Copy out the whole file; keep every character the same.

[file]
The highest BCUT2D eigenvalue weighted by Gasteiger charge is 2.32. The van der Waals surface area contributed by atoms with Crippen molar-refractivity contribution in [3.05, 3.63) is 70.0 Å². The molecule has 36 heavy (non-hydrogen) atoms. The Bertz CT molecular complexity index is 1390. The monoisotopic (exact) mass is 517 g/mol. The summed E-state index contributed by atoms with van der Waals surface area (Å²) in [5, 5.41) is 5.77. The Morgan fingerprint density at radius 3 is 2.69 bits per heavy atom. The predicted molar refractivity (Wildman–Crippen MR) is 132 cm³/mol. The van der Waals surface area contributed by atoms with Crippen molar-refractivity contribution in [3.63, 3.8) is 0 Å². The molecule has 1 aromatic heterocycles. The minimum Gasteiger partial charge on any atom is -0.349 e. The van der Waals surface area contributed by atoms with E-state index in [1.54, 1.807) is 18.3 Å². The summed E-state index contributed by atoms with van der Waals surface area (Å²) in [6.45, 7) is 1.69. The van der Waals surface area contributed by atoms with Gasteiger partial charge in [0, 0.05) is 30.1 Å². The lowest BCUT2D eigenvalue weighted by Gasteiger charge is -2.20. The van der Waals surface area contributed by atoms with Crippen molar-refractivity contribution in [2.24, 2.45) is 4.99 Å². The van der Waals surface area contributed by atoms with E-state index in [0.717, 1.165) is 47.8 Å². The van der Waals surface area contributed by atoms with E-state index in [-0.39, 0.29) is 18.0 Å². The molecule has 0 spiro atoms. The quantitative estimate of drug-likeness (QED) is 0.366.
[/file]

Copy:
The highest BCUT2D eigenvalue weighted by Gasteiger charge is 2.32. The van der Waals surface area contributed by atoms with Crippen molar-refractivity contribution in [3.05, 3.63) is 70.0 Å². The molecule has 36 heavy (non-hydrogen) atoms. The Bertz CT molecular complexity index is 1390. The monoisotopic (exact) mass is 517 g/mol. The summed E-state index contributed by atoms with van der Waals surface area (Å²) in [5, 5.41) is 5.77. The Morgan fingerprint density at radius 3 is 2.69 bits per heavy atom. The predicted molar refractivity (Wildman–Crippen MR) is 132 cm³/mol. The van der Waals surface area contributed by atoms with Crippen molar-refractivity contribution in [3.63, 3.8) is 0 Å². The molecule has 1 aromatic heterocycles. The minimum Gasteiger partial charge on any atom is -0.349 e. The van der Waals surface area contributed by atoms with E-state index in [1.54, 1.807) is 18.3 Å². The summed E-state index contributed by atoms with van der Waals surface area (Å²) in [6.45, 7) is 1.69. The van der Waals surface area contributed by atoms with Gasteiger partial charge in [0, 0.05) is 30.1 Å². The lowest BCUT2D eigenvalue weighted by Gasteiger charge is -2.20. The van der Waals surface area contributed by atoms with Crippen molar-refractivity contribution in [2.24, 2.45) is 4.99 Å². The van der Waals surface area contributed by atoms with E-state index in [0.717, 1.165) is 47.8 Å². The van der Waals surface area contributed by atoms with E-state index in [-0.39, 0.29) is 18.0 Å². The molecule has 0 spiro atoms. The quantitative estimate of drug-likeness (QED) is 0.366.